What does the phrase "act out of the character'' mean?

Asked on by shannaqvi

2 Answers | Add Yours

thanatassa's profile pic

thanatassa | College Teacher | (Level 1) Distinguished Educator

Posted on

Characterization is a literary term that applies to all genres of imaginative literature. In fiction, it refers to the development of well-rounded and lifelike characters that remain believable and consistent throughout a work. Often the presence of well-rounded characters is what distinguishes literary from genre fiction.

In drama, actors literally get into character; thus an undergraduate actor dresses up and wears makeup to act the role of the aging monarch in Shakespeare's King Lear. Stopping in mid-performance to take a cell phone call would be "out of character." In general, any action that is so atypical of the character as to seem radically improbable (a kind grandmother torturing a cat) is described as "out of character."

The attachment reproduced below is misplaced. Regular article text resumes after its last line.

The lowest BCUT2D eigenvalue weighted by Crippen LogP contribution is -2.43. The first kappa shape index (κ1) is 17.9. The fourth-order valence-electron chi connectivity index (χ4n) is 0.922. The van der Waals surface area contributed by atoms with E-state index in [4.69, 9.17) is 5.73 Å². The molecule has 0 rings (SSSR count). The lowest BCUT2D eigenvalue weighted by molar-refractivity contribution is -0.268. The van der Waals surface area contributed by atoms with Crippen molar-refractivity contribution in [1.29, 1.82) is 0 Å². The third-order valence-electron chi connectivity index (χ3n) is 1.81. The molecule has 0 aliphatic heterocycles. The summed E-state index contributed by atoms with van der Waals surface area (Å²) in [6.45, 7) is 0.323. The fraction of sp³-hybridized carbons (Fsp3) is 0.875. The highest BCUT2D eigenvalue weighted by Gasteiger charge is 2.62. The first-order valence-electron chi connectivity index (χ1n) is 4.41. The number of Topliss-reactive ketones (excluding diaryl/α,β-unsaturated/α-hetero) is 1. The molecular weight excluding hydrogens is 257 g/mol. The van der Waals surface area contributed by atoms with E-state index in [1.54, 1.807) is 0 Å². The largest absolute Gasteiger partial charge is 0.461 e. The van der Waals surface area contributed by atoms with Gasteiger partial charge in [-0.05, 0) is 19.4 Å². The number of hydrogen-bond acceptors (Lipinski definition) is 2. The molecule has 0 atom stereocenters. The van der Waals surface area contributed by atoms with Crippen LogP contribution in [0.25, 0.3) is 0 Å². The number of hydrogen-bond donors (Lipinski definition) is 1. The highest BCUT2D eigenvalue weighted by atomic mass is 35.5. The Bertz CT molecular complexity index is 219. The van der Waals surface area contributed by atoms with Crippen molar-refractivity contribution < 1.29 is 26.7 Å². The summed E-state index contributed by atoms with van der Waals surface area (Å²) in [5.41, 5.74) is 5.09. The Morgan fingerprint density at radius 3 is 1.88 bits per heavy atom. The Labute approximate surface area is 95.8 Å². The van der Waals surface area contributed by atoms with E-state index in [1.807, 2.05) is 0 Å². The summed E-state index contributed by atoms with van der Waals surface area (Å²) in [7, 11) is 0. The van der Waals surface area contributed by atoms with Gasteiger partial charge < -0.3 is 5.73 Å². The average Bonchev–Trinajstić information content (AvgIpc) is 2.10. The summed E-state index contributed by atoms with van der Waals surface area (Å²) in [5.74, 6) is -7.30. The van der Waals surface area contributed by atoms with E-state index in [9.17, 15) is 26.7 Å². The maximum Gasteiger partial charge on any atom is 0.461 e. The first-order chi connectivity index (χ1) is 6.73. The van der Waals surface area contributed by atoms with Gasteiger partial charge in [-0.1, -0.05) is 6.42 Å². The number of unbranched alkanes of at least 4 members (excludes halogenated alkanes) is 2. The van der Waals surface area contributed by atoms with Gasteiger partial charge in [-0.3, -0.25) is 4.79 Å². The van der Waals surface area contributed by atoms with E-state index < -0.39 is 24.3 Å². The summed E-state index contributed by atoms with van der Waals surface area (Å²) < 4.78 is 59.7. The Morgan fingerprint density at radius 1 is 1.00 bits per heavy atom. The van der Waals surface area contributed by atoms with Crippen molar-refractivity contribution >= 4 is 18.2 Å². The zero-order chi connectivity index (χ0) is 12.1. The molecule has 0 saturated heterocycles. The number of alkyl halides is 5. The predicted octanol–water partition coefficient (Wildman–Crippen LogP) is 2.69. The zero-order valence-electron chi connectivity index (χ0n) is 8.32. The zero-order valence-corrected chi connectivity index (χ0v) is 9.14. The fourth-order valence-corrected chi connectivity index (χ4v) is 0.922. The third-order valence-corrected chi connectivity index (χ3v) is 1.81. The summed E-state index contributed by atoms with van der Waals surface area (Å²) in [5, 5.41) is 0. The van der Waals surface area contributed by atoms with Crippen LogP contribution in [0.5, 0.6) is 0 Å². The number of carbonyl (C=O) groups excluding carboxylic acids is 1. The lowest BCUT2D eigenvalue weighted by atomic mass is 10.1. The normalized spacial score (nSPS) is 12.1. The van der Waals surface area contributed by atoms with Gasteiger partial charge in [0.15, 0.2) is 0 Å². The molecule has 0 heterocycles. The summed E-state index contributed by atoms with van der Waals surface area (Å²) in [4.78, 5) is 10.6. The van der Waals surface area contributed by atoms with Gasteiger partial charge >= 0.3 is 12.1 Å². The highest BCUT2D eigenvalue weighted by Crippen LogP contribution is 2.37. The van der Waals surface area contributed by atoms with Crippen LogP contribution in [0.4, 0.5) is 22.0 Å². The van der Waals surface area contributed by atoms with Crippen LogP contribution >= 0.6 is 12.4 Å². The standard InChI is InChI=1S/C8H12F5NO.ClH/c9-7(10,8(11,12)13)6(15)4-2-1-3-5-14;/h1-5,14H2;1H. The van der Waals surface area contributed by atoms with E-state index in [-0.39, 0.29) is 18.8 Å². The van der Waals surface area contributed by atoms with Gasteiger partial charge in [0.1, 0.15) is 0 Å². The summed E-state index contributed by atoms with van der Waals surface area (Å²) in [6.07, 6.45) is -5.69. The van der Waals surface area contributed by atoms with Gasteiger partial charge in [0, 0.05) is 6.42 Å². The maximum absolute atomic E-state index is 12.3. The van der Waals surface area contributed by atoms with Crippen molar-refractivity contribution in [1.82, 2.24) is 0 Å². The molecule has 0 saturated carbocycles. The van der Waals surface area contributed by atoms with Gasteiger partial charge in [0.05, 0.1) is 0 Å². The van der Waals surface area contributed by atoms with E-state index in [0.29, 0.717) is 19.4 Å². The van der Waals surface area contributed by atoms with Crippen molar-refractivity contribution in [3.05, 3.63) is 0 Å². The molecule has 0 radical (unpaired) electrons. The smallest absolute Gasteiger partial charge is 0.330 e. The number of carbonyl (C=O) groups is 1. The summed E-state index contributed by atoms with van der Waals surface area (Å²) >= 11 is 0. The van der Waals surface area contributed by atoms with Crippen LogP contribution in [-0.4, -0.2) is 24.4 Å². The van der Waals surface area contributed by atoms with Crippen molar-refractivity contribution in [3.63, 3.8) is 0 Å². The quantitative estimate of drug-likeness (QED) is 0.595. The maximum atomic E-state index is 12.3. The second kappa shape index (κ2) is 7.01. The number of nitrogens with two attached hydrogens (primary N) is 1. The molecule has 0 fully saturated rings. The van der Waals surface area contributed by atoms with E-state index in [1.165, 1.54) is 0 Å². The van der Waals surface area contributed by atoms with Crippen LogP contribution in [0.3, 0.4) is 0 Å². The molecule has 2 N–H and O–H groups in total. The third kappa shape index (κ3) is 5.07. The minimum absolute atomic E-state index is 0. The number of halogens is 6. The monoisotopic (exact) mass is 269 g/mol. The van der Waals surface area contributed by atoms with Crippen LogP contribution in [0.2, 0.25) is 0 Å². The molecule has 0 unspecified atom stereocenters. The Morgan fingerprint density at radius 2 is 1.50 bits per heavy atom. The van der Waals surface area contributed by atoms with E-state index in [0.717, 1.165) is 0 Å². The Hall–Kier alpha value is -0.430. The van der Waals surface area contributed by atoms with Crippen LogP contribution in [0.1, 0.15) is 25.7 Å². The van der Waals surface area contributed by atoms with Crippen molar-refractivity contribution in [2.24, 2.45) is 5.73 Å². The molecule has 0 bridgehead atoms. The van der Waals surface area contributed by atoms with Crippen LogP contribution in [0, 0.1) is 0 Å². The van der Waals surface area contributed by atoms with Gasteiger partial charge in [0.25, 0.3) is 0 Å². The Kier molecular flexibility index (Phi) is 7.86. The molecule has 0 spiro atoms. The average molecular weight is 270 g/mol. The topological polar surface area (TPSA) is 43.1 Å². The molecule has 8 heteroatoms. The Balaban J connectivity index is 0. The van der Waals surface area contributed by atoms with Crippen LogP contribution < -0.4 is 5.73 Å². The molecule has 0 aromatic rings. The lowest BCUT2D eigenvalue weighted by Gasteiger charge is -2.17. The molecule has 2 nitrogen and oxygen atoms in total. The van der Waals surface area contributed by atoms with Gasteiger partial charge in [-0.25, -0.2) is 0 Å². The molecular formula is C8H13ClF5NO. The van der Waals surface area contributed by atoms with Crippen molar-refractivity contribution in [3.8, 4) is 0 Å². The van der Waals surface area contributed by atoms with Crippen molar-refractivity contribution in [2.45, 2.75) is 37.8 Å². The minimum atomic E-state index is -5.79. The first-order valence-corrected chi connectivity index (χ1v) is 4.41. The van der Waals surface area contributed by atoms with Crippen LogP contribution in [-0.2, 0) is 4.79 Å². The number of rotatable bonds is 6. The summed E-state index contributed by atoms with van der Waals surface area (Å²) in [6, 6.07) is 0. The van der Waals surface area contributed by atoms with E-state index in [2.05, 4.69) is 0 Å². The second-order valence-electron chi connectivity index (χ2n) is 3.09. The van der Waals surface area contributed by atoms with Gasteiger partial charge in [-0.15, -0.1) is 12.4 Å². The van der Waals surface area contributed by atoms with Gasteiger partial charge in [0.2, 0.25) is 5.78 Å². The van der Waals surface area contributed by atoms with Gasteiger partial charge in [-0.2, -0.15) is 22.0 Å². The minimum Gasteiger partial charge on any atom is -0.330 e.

miteach25's profile pic

miteach25 | Elementary School Teacher | (Level 1) eNoter

Posted on

Whsomeone one says that someone is "acting out of character", they are implying thathat his person is doing somethinwouldn't normally wouldn't do. If you break down the words in the saying it will make sense. When a person "acts", they are performing or  doing something. Character is the standard that a person normally follows or how a person normally acts.  So when a person is "acting out of character", the person is doing something they normally wouldn't do.

We’ve answered 319,843 questions. We can answer yours, too.

Ask a question